1 Introduction

Food insecurity is a serious problem that millions of Americans are facing. In 2020, 10.5% of American households were food-insecure at least sometime during the year (USDA, 2021). Feeding America estimated that 45 million people, including 15 million children, may have experienced food insecurity in 2020 (Feeding America, 2021a). In the United States, food pantries became an important food source for economically marginalized families (Lohnes & Wilson, 2018; Robaina & Martin, 2013). The COVID-19 pandemic made the dependence even bigger (Feeding America, 2021b). Food banks are non-profit organizations that function like distribution centers of food. Upon receiving food supplies from various sources, food banks sort them out, consolidate them, and turn them into packages (bulk or individual) that are ready to be sent out. Food banks usually distribute their food supplies through partner agencies (e.g., churches, shelters, mobile pantries) or special programs instead of directly to food-insecure populations to amplify the network across various service areas (Brazos Valley Foodbank, 2022; Houston Food Bank, 2022). Those partner organizations are responsible for local food distribution.

Food banks play a crucial role in the fight against food insecurity in the United States. Efficient food bank logistics and equitable food distribution to food-insecure communities are important topics for operations literature. Existing research efforts focus on routing and scheduling issues associated with food collection and distribution to and from food banks (Balcik et al., 2014; Davis et al., 2014; Lien et al., 2014; Solak et al., 2014; Reihaneh & Ghoniem, 2018). Some research also looks for algorithms and insight that help with equitable food distribution across counties (Sengul Orgut et al., 2016, 2017, 2018; Alkaabneh et al., 2021; Hasnain et al., 2021; Islam & Ivy, 2021; Stauffer et al., 2022). These studies cover many areas of food bank operations but assume that a food bank worked with a fixed set of partner agencies. The assumption allows this stream of studies to delve into operational details regarding efficiencies and equitable distributions within existent networks of partner agencies for food banks. In the reality, the number and capability of partner agencies may not be stable. This is due to the nature of the partner agencies. They are non-profit organizations and many of them, for example, food pantries, soup kitchens, shelters, etc. are run by volunteers. As such, the stability of a partner agency is not guaranteed. Since food banks’ distributions are mostly accomplished via partner agencies and food banks are evaluated by Feeding America by their distribution equity (Stauffer et al., 2022), food banks have an incentive to continuously maintain and expand its network of partner agencies to reach enough or more population with food insecurity. The number and quality of their partner agencies can either strengthen or weaken food banks’ service quality and quantity. Our research proposes analytical methods to help food banks find suitable partner agencies by examining the criteria that a food bank looks at when making the decision to reach out to a new partner agency. We used Brazos Valley Food Bank (BVFB) as an example to illustrate our proposed methodologies. We took a two-fold approach with Geographic Information Systems (GIS) applications and Multi-Criteria Decision Making (MCDM), respectively.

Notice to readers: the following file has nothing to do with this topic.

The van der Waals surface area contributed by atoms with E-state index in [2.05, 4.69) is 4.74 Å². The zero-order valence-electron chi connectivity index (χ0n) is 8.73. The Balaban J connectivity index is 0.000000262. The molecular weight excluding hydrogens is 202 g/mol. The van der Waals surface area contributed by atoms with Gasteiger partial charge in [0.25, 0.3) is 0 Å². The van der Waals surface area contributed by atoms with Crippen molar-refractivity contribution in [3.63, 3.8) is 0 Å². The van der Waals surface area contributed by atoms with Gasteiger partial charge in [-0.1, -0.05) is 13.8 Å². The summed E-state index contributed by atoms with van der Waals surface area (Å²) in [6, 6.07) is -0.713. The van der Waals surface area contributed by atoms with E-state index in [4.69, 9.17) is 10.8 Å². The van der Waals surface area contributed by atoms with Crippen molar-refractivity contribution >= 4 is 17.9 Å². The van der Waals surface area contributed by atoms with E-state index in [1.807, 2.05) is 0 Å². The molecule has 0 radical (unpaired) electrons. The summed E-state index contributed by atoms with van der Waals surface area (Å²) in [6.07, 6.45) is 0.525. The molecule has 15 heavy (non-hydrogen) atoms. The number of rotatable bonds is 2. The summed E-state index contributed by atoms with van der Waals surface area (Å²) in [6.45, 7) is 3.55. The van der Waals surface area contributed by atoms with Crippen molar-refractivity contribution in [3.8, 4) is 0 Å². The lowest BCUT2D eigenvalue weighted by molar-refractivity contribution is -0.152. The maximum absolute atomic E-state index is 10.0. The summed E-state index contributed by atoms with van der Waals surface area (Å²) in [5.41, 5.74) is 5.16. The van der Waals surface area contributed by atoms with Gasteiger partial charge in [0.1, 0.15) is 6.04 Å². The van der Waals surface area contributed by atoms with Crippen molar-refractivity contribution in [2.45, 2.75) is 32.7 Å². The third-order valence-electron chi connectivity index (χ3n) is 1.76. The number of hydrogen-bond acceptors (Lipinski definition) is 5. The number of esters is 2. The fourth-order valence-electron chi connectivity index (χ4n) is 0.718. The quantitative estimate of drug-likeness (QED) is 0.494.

GIS plays an essential role in mapping food deserts for planning purposes, such as deciding which areas to target food services to (Feeding America, 2021a; Bradley & Vitous, 2019). MCDM is, in theory, an effective way to support decision-making, especially when dealing with conflicting decision objectives (Malczewski, 1999, 2006). In the past, MCDM has been combined with GIS to solve various spatial decision-making problems (Malczewski, 1999; Zhang et al., 2014; Zhang, Hu, et al., 2018; Zhang, Demsǎ, et al., 2018), like routing problems for food banks (Schneider & Nurre, 2019). An MCDM nonlinear programming approach has also been developed to improve groundwater, energy, and food nexus management that optimally allocates resources to food production (Radmehr et al., 2021). Since food banks consider multiple criteria when ranking candidate partner agencies and some of the criteria conflict with each other (e.g., higher poverty vs. better transportation access in the neighborhood), MCDM is an appropriate tool to facilitate food banks’ decision-making.

The key innovation of the research is to develop a mixed method by combining expert knowledge with mathematical decision models and GIS to support spatial decision making in food distribution. Using GIS, we mapped the food deserts in Brazos County, Texas, to identify areas where outreach efforts are most needed. We interviewed BVFB’s managers about how important each criterion (e.g., number of parking spaces, its accessibility from roads) is to them and integrated this information as a weight for each criterion in the MCDM models. We applied three models: the Weighted Sum Model (WSM), Technique for Order Preference by Similarity to Ideal Solution (TOPSIS), and Multi-criteria Optimization and Compromise Solution model (VIKOR) to rank BVFB’s potential partner agencies in the county in terms of its suitability for working as a food distributor. After that, we compared the results from these models to BVFB managers’ top choices to observe the differences between human decisions and math-based decision recommendations. Although our results were specific to BVFB, these procedures can be applied to all food banks in other areas.

Section 2 of this paper provides background information on BVFB’s operations and clarifies the organization’s definition of a food desert and other related terms. Section 3 introduces the data and key methodologies used to map food-insecure regions and develop the MCDM models to evaluate future partner agencies. In Section 4, we discuss the results of our analysis. Building upon our research efforts, Section 5 highlights managerial insights and the potential impact of this research on the effectiveness and sustainability of food banks’ outreaching efforts.